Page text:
PFM.27 Birth Weights in Sickle Cell Disease Pregnancies: a Cohort Study.


Meeks, D; Macleod, D; Robinson, S; Oteng-Ntim, E; (2014) PFM.27 Birth Weights in Sickle Cell Disease Pregnancies: a Cohort Study. Archives of disease in childhood Fetal and neonatal edition, 99 Suppl 1. A90-1. ISSN 1359-2998 DOI: https://doi.org/10.1136/archdischild-2014-306576.258

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Abstract

OBJECTIVES There is a paucity of data into foetal outcomes for infants born to women with Sickle Cell Disease (SCD). Customised growth charts have been demonstrated to be better at identifying unhealthy small babies than population-based growth charts. Our objective is to analyse the mean birth weight and customised birth weight centiles of infants born to mothers with SCD compared to those for infants born to non-haemoglobinopathy (HbAA) mothers. DESIGN Retrospective cohort study SETTING London hospital POPULATION Singleton pregnancies in women with SCD compared to a HbAA control population of women. Deliveries occurred between 24 and 41 completed gestational weeks. METHODS Eligible deliveries were selected from the hospital's electronic Obstetrics database (Terranova Healthware). Data were extracted on the following maternal parameters: Body Mass Index, ethnicity and the number of previous births; and infant parameters: sex and gestational age at birth. These data were used to generate a customised birth weight prediction which was compared to the infant's actual weight at birth using the UK Gardosi Bulk Centile Calculator. Main outcome measures Birth weight and customised birth weight centiles. RESULTS The birth weight and birth weight centiles were analysed for 88 women with SCD (50 Sickle Cell Anaemia; 38 Haemoglobin C Disease) and 176 controls (HbAA). Statistically significant differences were seen in mean birth weight (P value = 0.004) and mean birth weight centiles (P value = 0.016). CONCLUSION SCD is a risk factor for intrauterine growth restriction.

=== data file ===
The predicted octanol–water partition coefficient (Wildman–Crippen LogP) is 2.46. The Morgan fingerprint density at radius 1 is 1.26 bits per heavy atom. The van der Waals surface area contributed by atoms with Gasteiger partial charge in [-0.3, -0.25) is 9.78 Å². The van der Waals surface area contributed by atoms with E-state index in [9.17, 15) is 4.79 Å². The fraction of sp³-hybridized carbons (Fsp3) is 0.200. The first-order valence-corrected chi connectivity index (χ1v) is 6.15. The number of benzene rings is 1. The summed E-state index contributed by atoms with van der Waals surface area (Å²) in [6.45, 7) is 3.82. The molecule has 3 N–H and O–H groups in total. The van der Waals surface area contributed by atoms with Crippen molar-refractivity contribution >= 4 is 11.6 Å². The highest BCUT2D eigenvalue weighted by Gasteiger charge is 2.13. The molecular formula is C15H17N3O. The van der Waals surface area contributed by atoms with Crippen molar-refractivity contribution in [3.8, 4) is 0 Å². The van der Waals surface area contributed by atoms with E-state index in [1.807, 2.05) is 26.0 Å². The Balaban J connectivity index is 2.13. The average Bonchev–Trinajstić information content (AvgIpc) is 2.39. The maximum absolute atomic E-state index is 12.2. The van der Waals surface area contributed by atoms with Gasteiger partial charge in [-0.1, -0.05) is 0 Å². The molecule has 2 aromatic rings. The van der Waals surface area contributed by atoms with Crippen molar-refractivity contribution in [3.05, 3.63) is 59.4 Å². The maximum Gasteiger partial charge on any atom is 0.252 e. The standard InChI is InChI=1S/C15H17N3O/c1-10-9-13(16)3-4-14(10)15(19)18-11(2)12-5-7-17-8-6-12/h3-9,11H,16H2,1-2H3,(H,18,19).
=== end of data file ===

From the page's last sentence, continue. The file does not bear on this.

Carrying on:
Item Type: Article
Faculty and Department: Faculty of Epidemiology and Population Health > Dept of Non-Communicable Disease Epidemiology
PubMed ID: 25021395
URI: http://researchonline.lshtm.ac.uk/id/eprint/1829305

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